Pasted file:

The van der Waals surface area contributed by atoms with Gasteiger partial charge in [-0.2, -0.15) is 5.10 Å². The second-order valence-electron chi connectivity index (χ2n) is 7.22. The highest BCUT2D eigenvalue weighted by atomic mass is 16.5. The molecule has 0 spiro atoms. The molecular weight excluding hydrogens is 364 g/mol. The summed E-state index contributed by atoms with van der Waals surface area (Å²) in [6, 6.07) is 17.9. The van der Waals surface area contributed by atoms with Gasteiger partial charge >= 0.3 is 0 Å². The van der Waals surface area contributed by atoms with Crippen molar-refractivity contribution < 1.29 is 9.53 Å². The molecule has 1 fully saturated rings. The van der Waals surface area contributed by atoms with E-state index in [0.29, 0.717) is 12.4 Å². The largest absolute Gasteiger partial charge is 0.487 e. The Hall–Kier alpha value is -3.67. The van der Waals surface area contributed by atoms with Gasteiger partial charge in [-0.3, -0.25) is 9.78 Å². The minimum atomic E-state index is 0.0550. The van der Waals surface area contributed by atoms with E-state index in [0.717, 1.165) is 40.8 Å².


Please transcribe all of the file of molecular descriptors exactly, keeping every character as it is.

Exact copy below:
The van der Waals surface area contributed by atoms with Gasteiger partial charge in [-0.2, -0.15) is 5.10 Å². The second-order valence-electron chi connectivity index (χ2n) is 7.22. The highest BCUT2D eigenvalue weighted by atomic mass is 16.5. The molecule has 0 spiro atoms. The molecular weight excluding hydrogens is 364 g/mol. The summed E-state index contributed by atoms with van der Waals surface area (Å²) in [6, 6.07) is 17.9. The van der Waals surface area contributed by atoms with Gasteiger partial charge >= 0.3 is 0 Å². The van der Waals surface area contributed by atoms with Crippen molar-refractivity contribution < 1.29 is 9.53 Å². The molecule has 1 fully saturated rings. The van der Waals surface area contributed by atoms with E-state index in [0.29, 0.717) is 12.4 Å². The largest absolute Gasteiger partial charge is 0.487 e. The Hall–Kier alpha value is -3.67. The van der Waals surface area contributed by atoms with Gasteiger partial charge in [-0.3, -0.25) is 9.78 Å². The minimum atomic E-state index is 0.0550. The van der Waals surface area contributed by atoms with E-state index in [0.717, 1.165) is 40.8 Å².